4. I would like to share a similar experience that I experienced in an out of town community. When I was first married and was visiting my in-laws in an out of town community, I went to shul and saw teenaged boys davening in shul and in middle of davening they were chewing gum. This greatly shocked & disturbed me.
    However after visiting more often and getting to know the community, I learned that these boys were actually “bni aliyah” and constantly growing and advancing in their frumkeit. I learned a big lesson not to judge at first sight.

  5. #2: Why should we? Many Rabbonim, when called cavemen, said yes, we are, and we’re proud of it. Face the facts: you’re not going to be able to shelter your children well in modern society. The more you try, the worse they fall.

  6. I understand the point of someone wanting their children to be sheltered but IMO, children will grow and learn a lot more when they see that people are different from them and that Mommy and Totty dont say anything that denigrates the “less frum”. They learn to recognize that we are a part of one whole, not each one a separate entity.

  7. “I told him that overall I was happy, but amongst other things that slightly bothered me, were the people I felt ‘didn’t belong’ in Lakewood.”

    Well, who exactly are you? I’m sure you do something that someone more chashuv than you disapproves of. Post like this make me ill.

  8. SDR – this is not an issure of ‘chashuv’ things, or midas chassidus – covering hair and elbows is a clear-cut halacha, so is talking in shul. People have a right to be offended when others do evil things in front of them, influencing their surroundings(especially vis a vis tznius – you dont want to know what prutzos do to those around them) and others’ children. I can understand wanting to live in a community of bnei torah while not living up to the correct standard – but at least with things befarhesiah, like shabbos, and tznius, one must conform to halacha or get the boot – plain and simple.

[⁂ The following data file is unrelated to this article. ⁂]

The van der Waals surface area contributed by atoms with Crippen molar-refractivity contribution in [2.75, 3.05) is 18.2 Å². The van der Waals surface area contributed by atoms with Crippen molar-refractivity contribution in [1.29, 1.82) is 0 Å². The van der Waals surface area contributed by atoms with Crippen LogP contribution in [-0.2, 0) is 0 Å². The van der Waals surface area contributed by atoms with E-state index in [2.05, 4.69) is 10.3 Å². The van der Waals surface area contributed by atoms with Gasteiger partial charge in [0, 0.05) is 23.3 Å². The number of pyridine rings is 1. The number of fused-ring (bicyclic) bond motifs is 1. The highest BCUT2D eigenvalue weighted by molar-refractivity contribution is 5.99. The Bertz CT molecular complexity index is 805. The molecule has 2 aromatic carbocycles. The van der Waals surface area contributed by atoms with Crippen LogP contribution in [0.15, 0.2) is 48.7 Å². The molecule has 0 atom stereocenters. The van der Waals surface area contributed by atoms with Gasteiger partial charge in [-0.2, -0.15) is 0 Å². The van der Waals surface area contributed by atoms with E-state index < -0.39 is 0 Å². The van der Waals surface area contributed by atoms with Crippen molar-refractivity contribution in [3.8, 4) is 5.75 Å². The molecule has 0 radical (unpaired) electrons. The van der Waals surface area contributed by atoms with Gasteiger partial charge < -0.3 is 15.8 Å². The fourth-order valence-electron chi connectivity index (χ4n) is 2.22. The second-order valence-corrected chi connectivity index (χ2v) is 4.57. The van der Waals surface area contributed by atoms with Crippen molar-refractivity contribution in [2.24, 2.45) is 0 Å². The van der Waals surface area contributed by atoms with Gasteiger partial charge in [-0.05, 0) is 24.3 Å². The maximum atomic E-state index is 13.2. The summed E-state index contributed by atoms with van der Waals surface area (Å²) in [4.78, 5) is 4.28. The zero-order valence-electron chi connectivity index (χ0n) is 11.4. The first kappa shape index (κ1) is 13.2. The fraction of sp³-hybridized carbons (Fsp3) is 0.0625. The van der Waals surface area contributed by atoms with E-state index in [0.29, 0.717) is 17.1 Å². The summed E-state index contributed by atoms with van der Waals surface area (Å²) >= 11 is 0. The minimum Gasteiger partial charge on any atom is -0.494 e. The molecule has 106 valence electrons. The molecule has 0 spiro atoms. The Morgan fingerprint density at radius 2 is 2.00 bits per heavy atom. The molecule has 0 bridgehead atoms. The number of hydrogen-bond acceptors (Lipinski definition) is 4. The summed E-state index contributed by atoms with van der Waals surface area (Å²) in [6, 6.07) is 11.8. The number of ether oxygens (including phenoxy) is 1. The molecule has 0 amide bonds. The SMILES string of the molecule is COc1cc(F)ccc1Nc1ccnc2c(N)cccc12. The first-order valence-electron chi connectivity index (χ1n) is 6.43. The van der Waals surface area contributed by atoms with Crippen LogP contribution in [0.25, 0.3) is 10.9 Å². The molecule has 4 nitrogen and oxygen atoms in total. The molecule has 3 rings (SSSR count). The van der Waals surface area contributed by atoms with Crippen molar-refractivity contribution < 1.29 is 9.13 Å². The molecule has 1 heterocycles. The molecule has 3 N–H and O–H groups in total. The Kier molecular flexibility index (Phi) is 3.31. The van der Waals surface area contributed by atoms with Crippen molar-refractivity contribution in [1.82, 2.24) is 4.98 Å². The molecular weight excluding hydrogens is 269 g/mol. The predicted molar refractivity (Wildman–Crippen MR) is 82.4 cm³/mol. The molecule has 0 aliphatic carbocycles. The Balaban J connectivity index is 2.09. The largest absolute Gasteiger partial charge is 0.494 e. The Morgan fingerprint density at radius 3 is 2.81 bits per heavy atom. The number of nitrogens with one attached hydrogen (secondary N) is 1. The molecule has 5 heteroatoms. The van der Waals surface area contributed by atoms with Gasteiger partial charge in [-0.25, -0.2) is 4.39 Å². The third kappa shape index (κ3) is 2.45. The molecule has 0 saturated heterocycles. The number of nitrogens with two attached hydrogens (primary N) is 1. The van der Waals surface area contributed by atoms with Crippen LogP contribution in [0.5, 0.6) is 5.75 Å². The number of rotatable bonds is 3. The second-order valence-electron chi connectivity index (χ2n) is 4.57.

Sdr – people ho violate halacha like that could be said do not belong in a torah community. If someone walked around naked, you’d aree we should throw them out if they didn’t agree to dress. Well, the torah calls hair of a married lady nakedness – there you have it.

    Orthowatch is quoting norman lamm’s comments(and incidentally, the rosh yeshivos, namelty rav gifter and true talmidei chachamim who dont even believe in cavemen to begin with, said that ‘takeh, we are cavemen, azoi shtaiten medrash…’ about avraham avinu living in a cave) Lamm’s comments were just as full of sinas chinam as yours. No one has any problem with ‘modern orthodox’ people living in a community – if they dress tznius – not with chumros, just plain halacha(for the recrod, communities have a right to make takanos, if you odnt like it, or you feel it’s backard, then LEAVE and join the fast track to gehinnom with the rest of the women who walk around in total rebellion against hashem and torah, flouting how ‘modern’ they are with their ervah).